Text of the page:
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UNIX and long-running processes

This is post no. 27 for Kev Quirk's #100DaysToOffload challenge. The point is to write many things, not to write good ones. Please adjust quality expectations accordingly :)

The traditional way you use UNIX (as a programming language) is by launching tiny processes that cooperate well. Piping is cool enough, but the real power comes with processes being able to execute other processes. Think of xargs, for example.

Taken to the extreme, you get Bernstein chaining. The idea is that you can have a process that launches into another binary while keeping the actual process (PID, file descriptors, etc.), you can produce interesting combinations that would otherwise need custom code in a single process. For example, you can open a TCP port, start listening, then launch into a program that drops privileges; in turn, this can launch into the actual server process that accepts connections and launches UNIX commands on the resulting two-way network connection pipes. s6's execline uses heavy use of this, essentially replacing the entirety of a shell interpreter with nicely crafted, very long command lines; another example is their network suite, which you can use to construct a TCP server without ever writing C code doing the "networking" part.

This makes it easy to write CGI-like software: a long-running server launches short-lived processes that serve requests. However, sometimes, you have the opposite problem: what if you have a long-lived process that you'd like to interact with from the command line?

For example, wpa_supplicant is a long-lived wifi daemon, managing connections. While it's running, you can use wpa_cli to communicate with it... they probably use a UNIX socket with some custom protocol in the background.

Another one is a typical web application. The original solution for dynamic web pages was CGI: essentially, for each incoming request, the web server launched an executable (often a Perl script) which then read headers from environment variables and wrote the generated page to stdout. You could use any programming language, it was easy to use... but then also, starting each process was kinda slow, and most definitely didn't work well for things like Java. So we invented protocols (FastCGI for example) that talked to long-running processes and let them process multiple requests. Of course, we lost a lot of the simplicity in the process.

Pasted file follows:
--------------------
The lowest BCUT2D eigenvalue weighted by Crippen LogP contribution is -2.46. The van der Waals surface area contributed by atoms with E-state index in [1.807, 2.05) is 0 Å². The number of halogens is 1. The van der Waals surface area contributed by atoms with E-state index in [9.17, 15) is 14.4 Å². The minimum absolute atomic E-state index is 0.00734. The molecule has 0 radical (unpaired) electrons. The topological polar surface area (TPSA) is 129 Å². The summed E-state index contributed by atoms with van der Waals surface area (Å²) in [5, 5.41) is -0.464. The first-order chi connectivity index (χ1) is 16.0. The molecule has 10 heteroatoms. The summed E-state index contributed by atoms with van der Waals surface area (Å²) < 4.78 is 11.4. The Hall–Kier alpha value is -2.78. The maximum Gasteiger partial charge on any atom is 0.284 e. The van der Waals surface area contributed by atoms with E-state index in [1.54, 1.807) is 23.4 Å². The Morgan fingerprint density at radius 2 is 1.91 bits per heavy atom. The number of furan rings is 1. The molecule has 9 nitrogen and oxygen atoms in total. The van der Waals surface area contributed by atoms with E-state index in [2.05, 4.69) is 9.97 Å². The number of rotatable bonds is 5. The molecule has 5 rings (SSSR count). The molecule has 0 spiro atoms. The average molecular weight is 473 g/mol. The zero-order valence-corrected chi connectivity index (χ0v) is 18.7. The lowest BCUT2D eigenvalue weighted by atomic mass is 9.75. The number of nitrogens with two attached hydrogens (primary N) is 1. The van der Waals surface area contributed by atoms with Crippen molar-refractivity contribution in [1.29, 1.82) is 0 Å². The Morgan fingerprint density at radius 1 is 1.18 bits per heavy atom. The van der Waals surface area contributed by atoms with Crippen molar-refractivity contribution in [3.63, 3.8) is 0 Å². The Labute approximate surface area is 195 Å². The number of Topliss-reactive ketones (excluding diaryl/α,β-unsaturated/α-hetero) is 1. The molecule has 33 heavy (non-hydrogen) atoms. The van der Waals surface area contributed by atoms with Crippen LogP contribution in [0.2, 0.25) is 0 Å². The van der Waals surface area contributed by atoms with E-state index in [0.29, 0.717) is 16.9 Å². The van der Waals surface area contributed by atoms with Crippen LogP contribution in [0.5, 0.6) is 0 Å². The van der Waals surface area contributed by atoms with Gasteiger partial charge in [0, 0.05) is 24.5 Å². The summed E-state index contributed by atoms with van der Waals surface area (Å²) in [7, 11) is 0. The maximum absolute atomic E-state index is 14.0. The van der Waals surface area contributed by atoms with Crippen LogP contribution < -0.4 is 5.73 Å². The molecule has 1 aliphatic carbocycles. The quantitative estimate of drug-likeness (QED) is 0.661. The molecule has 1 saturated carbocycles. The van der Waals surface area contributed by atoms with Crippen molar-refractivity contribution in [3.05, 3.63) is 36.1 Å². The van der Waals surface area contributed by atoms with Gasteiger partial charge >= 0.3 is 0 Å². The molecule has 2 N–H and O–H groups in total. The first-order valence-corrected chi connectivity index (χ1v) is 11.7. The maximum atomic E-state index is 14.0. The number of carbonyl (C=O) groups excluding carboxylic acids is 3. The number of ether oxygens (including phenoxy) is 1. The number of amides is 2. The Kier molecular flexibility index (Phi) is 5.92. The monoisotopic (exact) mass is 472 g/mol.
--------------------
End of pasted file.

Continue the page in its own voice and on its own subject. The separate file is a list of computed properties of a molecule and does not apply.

... what is a process, anyway?

It's just a bunch of threads sharing the same memory mappings. You can create new ones by forking, and replace all the memory mappings with new ones by calling the exec system call.

While doing this, we get some nice interfaces to help communicating with the new processes. We keep passing along file descriptors (... stdin, stdout and stderr among them), we can give the new process environment variables, and we also have a command line: a list of strings. Much of the niceness of UNIX is a consequence of the simplicity and universality of this interface. Everything is a file, files have desciptors, and you can launch executable files with parameters.

And yet, once a process is running, basically the only way to initiate talking to it is sending it signals. Which system is... not overly flexible.